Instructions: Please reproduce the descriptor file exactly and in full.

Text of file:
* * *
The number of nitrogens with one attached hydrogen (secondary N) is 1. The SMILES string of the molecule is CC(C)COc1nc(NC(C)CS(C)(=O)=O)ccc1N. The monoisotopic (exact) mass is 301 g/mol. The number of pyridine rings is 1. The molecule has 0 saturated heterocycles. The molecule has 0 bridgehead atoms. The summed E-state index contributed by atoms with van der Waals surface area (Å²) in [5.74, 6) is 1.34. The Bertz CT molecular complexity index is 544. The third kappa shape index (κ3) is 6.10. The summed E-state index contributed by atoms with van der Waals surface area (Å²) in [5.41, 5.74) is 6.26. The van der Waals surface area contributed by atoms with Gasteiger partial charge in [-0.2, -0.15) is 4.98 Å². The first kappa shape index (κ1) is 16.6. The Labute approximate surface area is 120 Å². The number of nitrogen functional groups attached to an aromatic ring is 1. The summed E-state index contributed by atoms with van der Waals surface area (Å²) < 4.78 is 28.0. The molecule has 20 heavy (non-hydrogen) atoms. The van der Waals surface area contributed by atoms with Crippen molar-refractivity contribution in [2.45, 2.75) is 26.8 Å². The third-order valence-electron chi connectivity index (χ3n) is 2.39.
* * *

The number of nitrogens with one attached hydrogen (secondary N) is 1. The SMILES string of the molecule is CC(C)COc1nc(NC(C)CS(C)(=O)=O)ccc1N. The monoisotopic (exact) mass is 301 g/mol. The number of pyridine rings is 1. The molecule has 0 saturated heterocycles. The molecule has 0 bridgehead atoms. The summed E-state index contributed by atoms with van der Waals surface area (Å²) in [5.74, 6) is 1.34. The Bertz CT molecular complexity index is 544. The third kappa shape index (κ3) is 6.10. The summed E-state index contributed by atoms with van der Waals surface area (Å²) in [5.41, 5.74) is 6.26. The van der Waals surface area contributed by atoms with Gasteiger partial charge in [-0.2, -0.15) is 4.98 Å². The first kappa shape index (κ1) is 16.6. The Labute approximate surface area is 120 Å². The number of nitrogen functional groups attached to an aromatic ring is 1. The summed E-state index contributed by atoms with van der Waals surface area (Å²) < 4.78 is 28.0. The molecule has 20 heavy (non-hydrogen) atoms. The van der Waals surface area contributed by atoms with Crippen molar-refractivity contribution in [2.45, 2.75) is 26.8 Å². The third-order valence-electron chi connectivity index (χ3n) is 2.39.